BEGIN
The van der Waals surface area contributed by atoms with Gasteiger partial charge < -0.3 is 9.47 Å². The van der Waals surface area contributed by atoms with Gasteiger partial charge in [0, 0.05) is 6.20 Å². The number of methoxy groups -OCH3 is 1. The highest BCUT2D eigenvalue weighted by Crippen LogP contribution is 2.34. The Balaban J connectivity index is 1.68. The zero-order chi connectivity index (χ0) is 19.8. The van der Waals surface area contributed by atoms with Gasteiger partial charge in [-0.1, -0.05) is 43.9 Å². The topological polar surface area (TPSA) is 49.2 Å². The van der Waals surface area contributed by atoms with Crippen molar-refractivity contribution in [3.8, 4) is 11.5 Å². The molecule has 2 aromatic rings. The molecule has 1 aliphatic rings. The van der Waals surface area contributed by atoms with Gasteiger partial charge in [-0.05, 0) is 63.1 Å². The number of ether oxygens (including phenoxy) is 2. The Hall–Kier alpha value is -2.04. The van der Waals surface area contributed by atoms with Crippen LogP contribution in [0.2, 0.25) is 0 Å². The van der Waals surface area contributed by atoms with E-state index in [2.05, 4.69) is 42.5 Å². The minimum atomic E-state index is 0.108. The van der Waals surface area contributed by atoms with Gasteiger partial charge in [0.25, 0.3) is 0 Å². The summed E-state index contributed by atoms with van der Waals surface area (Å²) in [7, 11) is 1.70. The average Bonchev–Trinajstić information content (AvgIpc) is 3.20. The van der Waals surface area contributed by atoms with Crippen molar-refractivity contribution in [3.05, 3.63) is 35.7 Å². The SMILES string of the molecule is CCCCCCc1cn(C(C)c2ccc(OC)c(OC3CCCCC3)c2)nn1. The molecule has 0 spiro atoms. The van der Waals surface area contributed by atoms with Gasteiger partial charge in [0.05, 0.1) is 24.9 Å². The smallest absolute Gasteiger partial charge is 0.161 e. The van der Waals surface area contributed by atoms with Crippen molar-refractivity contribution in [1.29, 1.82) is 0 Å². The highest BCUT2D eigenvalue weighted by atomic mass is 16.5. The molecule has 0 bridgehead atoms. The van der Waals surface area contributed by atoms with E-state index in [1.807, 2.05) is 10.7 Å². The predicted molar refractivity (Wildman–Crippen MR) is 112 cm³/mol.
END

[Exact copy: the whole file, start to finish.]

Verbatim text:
The van der Waals surface area contributed by atoms with Gasteiger partial charge < -0.3 is 9.47 Å². The van der Waals surface area contributed by atoms with Gasteiger partial charge in [0, 0.05) is 6.20 Å². The number of methoxy groups -OCH3 is 1. The highest BCUT2D eigenvalue weighted by Crippen LogP contribution is 2.34. The Balaban J connectivity index is 1.68. The zero-order chi connectivity index (χ0) is 19.8. The van der Waals surface area contributed by atoms with Gasteiger partial charge in [-0.1, -0.05) is 43.9 Å². The topological polar surface area (TPSA) is 49.2 Å². The van der Waals surface area contributed by atoms with Crippen molar-refractivity contribution in [3.8, 4) is 11.5 Å². The molecule has 2 aromatic rings. The molecule has 1 aliphatic rings. The van der Waals surface area contributed by atoms with Gasteiger partial charge in [-0.05, 0) is 63.1 Å². The number of ether oxygens (including phenoxy) is 2. The Hall–Kier alpha value is -2.04. The van der Waals surface area contributed by atoms with Crippen LogP contribution in [0.2, 0.25) is 0 Å². The van der Waals surface area contributed by atoms with E-state index in [2.05, 4.69) is 42.5 Å². The minimum atomic E-state index is 0.108. The van der Waals surface area contributed by atoms with Gasteiger partial charge in [0.25, 0.3) is 0 Å². The summed E-state index contributed by atoms with van der Waals surface area (Å²) in [7, 11) is 1.70. The average Bonchev–Trinajstić information content (AvgIpc) is 3.20. The van der Waals surface area contributed by atoms with Crippen molar-refractivity contribution in [3.05, 3.63) is 35.7 Å². The SMILES string of the molecule is CCCCCCc1cn(C(C)c2ccc(OC)c(OC3CCCCC3)c2)nn1. The molecule has 0 spiro atoms. The van der Waals surface area contributed by atoms with Gasteiger partial charge in [0.05, 0.1) is 24.9 Å². The smallest absolute Gasteiger partial charge is 0.161 e. The van der Waals surface area contributed by atoms with Crippen molar-refractivity contribution in [1.29, 1.82) is 0 Å². The highest BCUT2D eigenvalue weighted by atomic mass is 16.5. The molecule has 0 bridgehead atoms. The van der Waals surface area contributed by atoms with E-state index in [1.807, 2.05) is 10.7 Å². The predicted molar refractivity (Wildman–Crippen MR) is 112 cm³/mol.